The six-point-eight earthquake that hit the High Atlas mountain range of the Moroccan Kingdom last Friday claimed 2,901 lives and injured 5,530. The number of casualties is likely to rise, and we may never know how many more will die. Also, quite tragically, we may never know how many might have survived had the Moroccan government not played the parochial politics of rejecting help from friends and foes alike except Spain, Qatar, the United Arab Emirates, and the United Kingdom. Even the quartet had to wait for two days before receiving the green light to deploy.
When an earthquake occurs, it is an emergency, and every second counts as it is a race against time. In fact, after the first 24 hours, the chances of finding survivors begin to dim as victims may be trapped with life-threatening injuries and may die unless they are not only quickly rescued but also given emergency treatment. There is what is called the 72-hour “golden period” for saving lives, after which hope of finding survivors is lost.
So, quick and immediate rescue is crucial, as some victims may be trapped in places with little oxygen, others may be weighed down by debris, or they may even be faced with amputation. This is more so in the Moroccan case, in which collapsing buildings have been mainly responsible for many of the casualties. Also, all some may need to survive is water. There is also the matter of aftershocks. So, any assistance available must be grabbed, as life has no duplicate. In many cases, an earthquake victim is like a drowning person, who, as a British proverb says, will clutch at a straw.
Therefore, the decision of Moroccan King Mohammed VI to reject almost all aid after the quake struck, based on claims of the need to maintain the country’s sovereignty and ensure “co-ordination”, is playing parochial politics and constitutes a crime against the quake victims.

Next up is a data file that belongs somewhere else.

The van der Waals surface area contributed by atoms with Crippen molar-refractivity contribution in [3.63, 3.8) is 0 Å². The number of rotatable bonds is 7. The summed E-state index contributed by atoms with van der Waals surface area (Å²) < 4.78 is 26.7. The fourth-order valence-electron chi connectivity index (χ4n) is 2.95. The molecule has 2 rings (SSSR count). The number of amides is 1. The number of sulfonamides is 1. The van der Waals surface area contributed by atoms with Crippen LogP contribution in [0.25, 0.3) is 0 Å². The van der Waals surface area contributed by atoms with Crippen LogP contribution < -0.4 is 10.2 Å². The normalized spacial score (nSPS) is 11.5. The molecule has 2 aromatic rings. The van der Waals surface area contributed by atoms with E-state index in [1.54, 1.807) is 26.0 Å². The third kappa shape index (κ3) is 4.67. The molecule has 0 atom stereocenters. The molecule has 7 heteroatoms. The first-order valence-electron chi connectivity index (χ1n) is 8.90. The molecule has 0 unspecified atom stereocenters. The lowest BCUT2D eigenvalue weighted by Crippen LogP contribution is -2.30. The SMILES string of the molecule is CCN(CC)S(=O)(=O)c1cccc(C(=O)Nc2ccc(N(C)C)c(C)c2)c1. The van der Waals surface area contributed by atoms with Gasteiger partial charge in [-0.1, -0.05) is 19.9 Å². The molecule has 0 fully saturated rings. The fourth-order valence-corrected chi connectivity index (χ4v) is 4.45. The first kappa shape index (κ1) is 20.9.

What can the dying Moroccan trapped under rubble care about his country’s sovereignty? All he needs is to be rescued, irrespective of the colour, religion, or political persuasion of his rescuer. It would not even matter to him if his rescuer was a dog.
Algeria is Morocco’s neighbour, and both countries are virtually the same: Ninety nine per cent of Algerians are Arabs and Berbers, while 98 per cent of Moroccans are Arabs and Berbers. In fact, Ahmed Ben Bella, the revolutionary who was Algeria’s founding president, was the child of Moroccan migrants. However, both countries differ on the status of the Saharawi of Western Sahara, another country with mainly Berber stock.
While Morocco occupies most of Western Sahara, claiming it as part of its kingdom, Algeria insists that the Saharawi, who are the brothers and sisters of both countries, should be allowed the freedom to run their country.
Despite such differences, immediately after the earthquake occurred, Algeria offered to come across the border to aid the victims and save lives. The Moroccan government, through its Justice Minister Abdellatif Ouahabi, like any reasonable government would, accepted the offer, but with the caveat that the aid be delivered in coordination with the Moroccan Foreign Ministry. Based on this, Algeria opened its airspace for humanitarian flights and mobilised 80 emergency personnel and three military aircraft carrying humanitarian aid. After waiting for two days, a counter-order came, rejecting the Algerian offer. The rejection was in line with King Mohammed VI’s view stated in a speech in 2022: “The Sahara issue is the lens through which Morocco looks at the world.”